From The Desert Sun, in a commentary by Gretchen Gutierrez:
“In the Coachella Valley, chromium-6 is a naturally occurring element of drinking water with a scientifically determined safe level. However, if the state adopts the proposed 10 ppb standard, approximately half our valley’s wells will require costly treatment.
“The public is invited to a town hall meeting about drinking water problems in small San Joaquin Valley communities where thousands of people have waited years for solutions. …
“The town hall will feature a discussion of Lanare, a small Fresno County town with a history of water problems. Organizers say the discussion will focus on ways to speed up the process of getting healthy drinking water.”
“The Central Valley Regional Water Quality Control Board will begin inspecting illegal marijuana grows across Northern California, reversing an earlier ban designed to protect employees. …
“Law enforcement agencies across the board’s 37-county region had sought the help of water scientists so they could prosecute growers who flatten hilltops, divert streams or cause sediment to run into waterways.
“California water quality regulators will soon begin inspecting illegal marijuana growing operations in the Central Valley and Sierra Nevada, reversing an earlier ban intended to protect employees.
At a meeting Friday in Rancho Cordova, the Central Valley Regional Water Quality Control Board directed staff to begin cooperating with other agencies to inspect marijuana grows, which have emerged as a major source of environmental damage in many rural counties.”
From the Natural Resources Defense Council (NRDC) staff Switchboard blog, in a post by Avinash Kar:
“This Friday marks the end of the comment period for the public to weigh in on a proposed drinking water standard for hexavalent chromium – a dangerous chemical known to cause cancer that was made infamous in the film Erin Brockovich.
“Leaders of the Coachella Valley Water District are questioning a state proposal to limit the levels of a toxin that is widely found in California’s drinking water, urging state officials to reassess the costs and consider a less stringent rule.
“CVWD board members and managers held a workshop with dozens of residents on Monday night to explain the state’s proposal and their concerns about it.”
“Some, including the Riverside County Board of Supervisors, think a historic proposed California limit for cancer-causing chromium-6 in drinking water is set too low and so will cost too much to implement.
“Others, including activist Erin Brockovich and some Hinkley residents, think it’s not low enough and compromises the safety of many California residents.
“Los Angeles County is likely to pull together comments to formally submit to the California Department of Public Health this week.”
“Municipalities face multiple demands for public services and programs that regularly exceed the limited resources available to perform those services or provide those programs. This problem is particularly acute in municipal service areas such as transportation (roads and bridges), potable water systems, sanitary sewer systems and storm water systems, where the cost of replacing aging infrastructure is often overwhelming.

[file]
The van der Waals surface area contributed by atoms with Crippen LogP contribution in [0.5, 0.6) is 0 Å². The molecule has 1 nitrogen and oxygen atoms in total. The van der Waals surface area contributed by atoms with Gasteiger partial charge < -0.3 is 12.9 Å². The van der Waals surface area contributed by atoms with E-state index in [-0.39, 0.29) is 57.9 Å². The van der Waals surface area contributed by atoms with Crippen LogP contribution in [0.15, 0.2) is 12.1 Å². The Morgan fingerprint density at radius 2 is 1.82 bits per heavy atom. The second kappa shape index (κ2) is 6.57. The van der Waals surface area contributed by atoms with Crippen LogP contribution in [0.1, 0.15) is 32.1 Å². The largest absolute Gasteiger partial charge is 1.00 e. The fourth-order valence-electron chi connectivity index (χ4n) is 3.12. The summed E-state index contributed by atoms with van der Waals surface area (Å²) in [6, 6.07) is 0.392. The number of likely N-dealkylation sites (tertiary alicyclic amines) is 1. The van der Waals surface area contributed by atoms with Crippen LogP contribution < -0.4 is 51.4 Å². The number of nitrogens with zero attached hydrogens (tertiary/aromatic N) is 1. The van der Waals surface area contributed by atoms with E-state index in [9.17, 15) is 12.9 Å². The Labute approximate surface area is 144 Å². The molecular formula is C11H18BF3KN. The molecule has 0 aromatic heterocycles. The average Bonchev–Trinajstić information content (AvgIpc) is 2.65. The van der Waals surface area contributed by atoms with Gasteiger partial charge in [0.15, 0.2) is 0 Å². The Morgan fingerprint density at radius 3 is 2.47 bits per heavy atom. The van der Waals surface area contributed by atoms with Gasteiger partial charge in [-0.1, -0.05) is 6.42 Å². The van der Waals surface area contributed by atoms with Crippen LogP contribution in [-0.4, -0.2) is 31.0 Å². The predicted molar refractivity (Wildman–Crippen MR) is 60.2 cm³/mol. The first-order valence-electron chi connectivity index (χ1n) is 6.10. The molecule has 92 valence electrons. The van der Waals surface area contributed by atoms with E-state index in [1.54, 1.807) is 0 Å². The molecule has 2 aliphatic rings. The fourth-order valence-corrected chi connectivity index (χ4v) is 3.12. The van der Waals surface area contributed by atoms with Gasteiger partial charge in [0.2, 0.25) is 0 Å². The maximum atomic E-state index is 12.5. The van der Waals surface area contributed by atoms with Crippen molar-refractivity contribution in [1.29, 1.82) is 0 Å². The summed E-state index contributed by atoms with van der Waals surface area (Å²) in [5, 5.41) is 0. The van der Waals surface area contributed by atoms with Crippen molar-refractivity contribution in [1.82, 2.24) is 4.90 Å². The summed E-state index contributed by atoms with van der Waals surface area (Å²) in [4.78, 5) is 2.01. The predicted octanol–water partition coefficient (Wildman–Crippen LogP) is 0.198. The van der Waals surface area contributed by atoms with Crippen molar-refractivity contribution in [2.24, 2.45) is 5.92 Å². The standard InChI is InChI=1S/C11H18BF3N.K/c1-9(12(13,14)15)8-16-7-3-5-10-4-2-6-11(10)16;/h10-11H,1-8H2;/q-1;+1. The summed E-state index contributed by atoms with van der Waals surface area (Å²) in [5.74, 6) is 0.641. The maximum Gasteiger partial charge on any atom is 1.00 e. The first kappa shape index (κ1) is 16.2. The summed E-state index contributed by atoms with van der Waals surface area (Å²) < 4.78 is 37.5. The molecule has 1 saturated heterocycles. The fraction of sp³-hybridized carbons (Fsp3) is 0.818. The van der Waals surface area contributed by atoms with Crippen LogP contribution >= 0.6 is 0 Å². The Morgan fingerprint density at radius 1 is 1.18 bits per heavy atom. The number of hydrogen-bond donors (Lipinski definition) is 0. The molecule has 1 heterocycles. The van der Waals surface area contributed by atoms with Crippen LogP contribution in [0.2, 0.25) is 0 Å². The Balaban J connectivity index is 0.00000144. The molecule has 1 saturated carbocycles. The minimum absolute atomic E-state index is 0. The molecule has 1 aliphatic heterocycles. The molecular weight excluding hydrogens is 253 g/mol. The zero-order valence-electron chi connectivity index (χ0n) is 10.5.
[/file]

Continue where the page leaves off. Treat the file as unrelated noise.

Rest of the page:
From the California Department of Water Resources (DWR):
“The California Department of Water Resources (DWR) is inviting public comment on its recommendations for funding Proposition 84 Integrated Regional Water Management (IRWM) Implementation Grants. Twenty proposals covering 139 projects are recommended to receive grants totaling $131.1 million. The grant program assists local public agencies and non-profit organizations in meeting long- term water needs of the state, including the delivery of safe drinking water and the protection of water quality and the environment.
“Japanese Prime Minister Shinzo Abe ordered the operator of the country’s crippled nuclear power plant on Thursday to scrap all six reactors at the site instead of just four already slated for decommissioning and to concentrate on tackling pressing issues like leaks of radioactive water.”
From EPA Connect, The Official Blog of EPA’s Leadership, in a post by Nancy Stoner and Lek Kadeli:
“One of the great environmental success stories of our time is the Clean Water Act. …
“This week, EPA’s Science Advisory Board released for public comment a draft scientific report, ‘Connectivity of Streams and Wetlands to Downstream Waters: A Review and Synthesis of the Scientific Evidence.’”
“If U.S. Air Force official Steve Mayer is bothered by California’s refusal to inherit the radioactive waste dump he’s building outside Sacramento, he doesn’t show it. He’s plowing ahead with plans at the old McClellan Air Force Base to entomb soil contaminated with radium-226, a glow-in-the-dark substance that can cause cancer, and pass ownership of it to the city of Sacramento. …
“Two of every five households — nearly 4,000 customers — pay too much for tap water in a sampling of 51 small water systems across Fresno, Tulare and Kings counties, according to the study called ‘Assessing water affordability.’ …
“The Community Water Center, an advocacy group, joined California State University, Fresno and the nonprofit Pacific Institute in Oakland to produce the study, which was released last month.
From the California Farm Bureau Federation Ag Alert weekly newspaper:
“To increase understanding of groundwater quality and how Central Coast aquifers work, farmers and ranchers in four counties have formed a coalition for cooperative well-water testing to share costs and reporting requirements.